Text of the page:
Beckett Springs in West Chester is an inpatient and intensive outpatient behavioral hospital for people struggling with mental illness and for those battling addiction. But it goes far beyond just that: it’s a community-oriented refuge and home for many individuals.

Beckett Springs, which is based out of Springstone, Inc. in Louisville, was built from the ground up specifically designed to treat addictions and mental health issues, according to CEO David Polunas. The inviting and open 10-acre setting is therapeutic for its patients.

“It’s different than a typical behavioral hospital in that we are engaging the whole person and utilizing the whole team and providing robust care for the folks,” says Chris Barnett, director of business development at Beckett Springs. “We have yoga, music, art, recreation and all of those things. Diet is very important. When you come into our facility, you will see it’s a home-like setting. It’s not institutional.”

As one of the only behavioral facilities in the area, the newly constructed Beckett Springs provides plenty of help with its 48-inpatient beds. It has admitted 1,000 patients as of April 2014 since its conception in July 2013.

“We are glad to be a member of the West Chester and Butler County community and feel like we are making a difference,” says Polunas, who has previously run behavioral hospitals and finds his work in the mental health industry to be very gratifying.

According to Cincinnati’s Drop Inn Center in Over-the-Rhine, which provides shelter and programs for the homeless, of the 2,191 homeless individuals who used the center’s emergency shelter in 2012, 58 percent of them had a mental illness. The issue of mental illness—from anxiety disorders to addictions to schizophrenia—is widespread and not limited to urban areas; it affects those from all over, including suburban areas such as West Chester.

“We looked at this community and saw the changes that were happening here. From a marketing business development standpoint, it was determined that this area was under-bedded for behavioral health,” explains Barnett. “When we put that equation together, it was determined that there was a real need [for us] in this area.”

While many of the patients do come from West Chester and suburban areas, they also come from many other locations. Barnett says that Beckett Springs serves individuals from Northern Kentucky to Dayton and has had patients from Indiana. The facility has even gotten referrals from as far away as Florida.

The hospital’s mission is to provide high-quality mental health and addiction treatment services to these individuals and their families by using innovative and evidence-based treatment protocols. The goal is not temporary assistance, but rather long-term recovery for its patients.

“There are folks in our community who are grappling with substance abuse and with mental health issues. We want to provide a solution for those challenges and help them turn the corner and get on the path toward health and wholeness,” says Barnett. “We do that through caring for them as a whole person—mind, body and spirit. We surround them with staff and engage their families.”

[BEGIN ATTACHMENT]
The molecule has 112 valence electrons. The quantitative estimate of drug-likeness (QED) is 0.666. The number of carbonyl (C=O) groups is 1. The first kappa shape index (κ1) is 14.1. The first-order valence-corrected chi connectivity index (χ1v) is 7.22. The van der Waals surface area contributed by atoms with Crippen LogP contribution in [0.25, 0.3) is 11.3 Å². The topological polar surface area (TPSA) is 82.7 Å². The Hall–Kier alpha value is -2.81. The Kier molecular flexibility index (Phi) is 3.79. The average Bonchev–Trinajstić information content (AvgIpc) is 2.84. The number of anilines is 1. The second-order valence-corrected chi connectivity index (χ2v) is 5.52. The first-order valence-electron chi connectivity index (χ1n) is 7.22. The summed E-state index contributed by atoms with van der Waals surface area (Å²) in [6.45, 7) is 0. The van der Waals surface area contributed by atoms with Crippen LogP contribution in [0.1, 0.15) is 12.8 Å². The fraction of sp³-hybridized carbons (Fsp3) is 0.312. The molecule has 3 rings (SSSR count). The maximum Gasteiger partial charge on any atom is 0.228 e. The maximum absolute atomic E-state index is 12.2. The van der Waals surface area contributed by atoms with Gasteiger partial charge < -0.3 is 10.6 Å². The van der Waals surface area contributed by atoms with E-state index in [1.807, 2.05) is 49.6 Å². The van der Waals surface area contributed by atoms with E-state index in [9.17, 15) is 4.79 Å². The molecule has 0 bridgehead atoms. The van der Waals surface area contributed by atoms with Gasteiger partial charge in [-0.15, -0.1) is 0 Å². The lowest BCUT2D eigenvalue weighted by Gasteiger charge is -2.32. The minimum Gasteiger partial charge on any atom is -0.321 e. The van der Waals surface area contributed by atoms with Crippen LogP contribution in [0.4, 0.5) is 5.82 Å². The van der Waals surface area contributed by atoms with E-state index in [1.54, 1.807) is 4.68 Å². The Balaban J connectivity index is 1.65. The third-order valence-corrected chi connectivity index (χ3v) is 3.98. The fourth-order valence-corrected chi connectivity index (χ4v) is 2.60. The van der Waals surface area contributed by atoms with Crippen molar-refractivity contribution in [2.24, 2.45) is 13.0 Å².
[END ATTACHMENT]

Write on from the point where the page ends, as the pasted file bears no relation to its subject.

In the mornings, staff will place a menu of meal options along with a schedule of the activities available for that day in the patients’ rooms. It is a holistic, engaging approach to mental health. Furthermore, Beckett Springs uses state-of-the-art treatment protocols that have been proven to be effective.

The mental wellness program for mental illness uses four steps: psychiatric stabilization and assessment, treatment planning and recommendation, therapeutic interventions, and discharge and continuing care planning. These steps guide patients from diagnosis to discharge. Mental illness treatment at Beckett Springs is comprehensive, focusing on the biological, psychological and social perspectives of disorders, and it utilizes motivational enhancement therapy (MET), cognitive behavioral therapy (CBT) and reality therapy (RT) in its treatments.

For those with addiction issues, the treatment approach is the same as the mental wellness program, except that the first step includes detoxification in addition to psychiatric stabilization and assessment. Adults are treated through cognitive behavioral therapy (CBT) in conjunction with COGNIT, an internet based e-learning and continuous recovery management tracking system, which has education and relapse prevention support tools.

“We do detox. The availability of detox is limited in our area. If someone is coming off of opiates, it is very dangerous. We have an acute setting where we can help them move through that. We can help them stabilize,” says Barnett. “Then people get on board with [COGNIT] and learn how to use it. Once they are out of the program, they can continue to use that as a resource to help them.”

Polunas describes the adjunctive therapies—music, art, recreation and the use of pets—to be helpful outlets for patients. “They are designed to demonstrate to patients that there are other activities [in which] they can participate and find relief outside of their addiction and mental health problems.” For example, he says that with art therapy, patients can comfortably communicate their issues throughcreativity in a nonverbal setting.

“We use evidence-based treatments including individual and family therapy, group therapy, medication management and the large number of adjunctive 
therapies,” says Polunas.

At Beckett Springs, family involvement is essential to a patient’s successful recovery. Family members can participate in weekly education, counseling and self-help group support meetings. And to ensure patients receive continuing support once they’ve completed the program, there is an alumni support group.

“We practice a high level of customer service to our patients, families and referral sources.”